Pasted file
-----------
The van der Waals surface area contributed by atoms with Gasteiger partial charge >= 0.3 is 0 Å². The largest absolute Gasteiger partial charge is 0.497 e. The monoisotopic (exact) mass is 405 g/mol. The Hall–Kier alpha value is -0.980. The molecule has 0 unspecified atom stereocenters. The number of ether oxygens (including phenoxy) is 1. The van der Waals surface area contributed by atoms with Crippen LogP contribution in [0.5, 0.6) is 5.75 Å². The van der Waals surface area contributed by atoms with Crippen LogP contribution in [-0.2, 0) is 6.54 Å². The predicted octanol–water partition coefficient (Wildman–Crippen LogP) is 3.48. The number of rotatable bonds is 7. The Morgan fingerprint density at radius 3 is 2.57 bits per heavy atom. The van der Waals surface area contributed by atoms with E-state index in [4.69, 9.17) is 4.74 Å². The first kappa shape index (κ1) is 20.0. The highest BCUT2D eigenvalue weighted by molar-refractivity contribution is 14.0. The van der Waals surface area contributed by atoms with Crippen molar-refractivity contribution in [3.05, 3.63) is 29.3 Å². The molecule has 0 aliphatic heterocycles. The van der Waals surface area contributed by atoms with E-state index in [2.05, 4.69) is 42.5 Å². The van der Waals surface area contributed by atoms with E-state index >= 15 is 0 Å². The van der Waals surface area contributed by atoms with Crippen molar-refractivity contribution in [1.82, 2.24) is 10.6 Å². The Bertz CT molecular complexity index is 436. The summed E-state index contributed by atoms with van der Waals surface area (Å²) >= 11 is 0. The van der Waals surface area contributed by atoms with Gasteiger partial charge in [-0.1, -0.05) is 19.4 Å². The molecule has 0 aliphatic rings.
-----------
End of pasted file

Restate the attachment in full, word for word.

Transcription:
The van der Waals surface area contributed by atoms with Gasteiger partial charge >= 0.3 is 0 Å². The largest absolute Gasteiger partial charge is 0.497 e. The monoisotopic (exact) mass is 405 g/mol. The Hall–Kier alpha value is -0.980. The molecule has 0 unspecified atom stereocenters. The number of ether oxygens (including phenoxy) is 1. The van der Waals surface area contributed by atoms with Crippen LogP contribution in [0.5, 0.6) is 5.75 Å². The van der Waals surface area contributed by atoms with Crippen LogP contribution in [-0.2, 0) is 6.54 Å². The predicted octanol–water partition coefficient (Wildman–Crippen LogP) is 3.48. The number of rotatable bonds is 7. The Morgan fingerprint density at radius 3 is 2.57 bits per heavy atom. The van der Waals surface area contributed by atoms with E-state index in [4.69, 9.17) is 4.74 Å². The first kappa shape index (κ1) is 20.0. The highest BCUT2D eigenvalue weighted by molar-refractivity contribution is 14.0. The van der Waals surface area contributed by atoms with Crippen molar-refractivity contribution in [3.05, 3.63) is 29.3 Å². The molecule has 0 aliphatic heterocycles. The van der Waals surface area contributed by atoms with E-state index in [2.05, 4.69) is 42.5 Å². The van der Waals surface area contributed by atoms with E-state index >= 15 is 0 Å². The van der Waals surface area contributed by atoms with Crippen molar-refractivity contribution in [1.82, 2.24) is 10.6 Å². The Bertz CT molecular complexity index is 436. The summed E-state index contributed by atoms with van der Waals surface area (Å²) >= 11 is 0. The van der Waals surface area contributed by atoms with Gasteiger partial charge in [-0.1, -0.05) is 19.4 Å². The molecule has 0 aliphatic rings.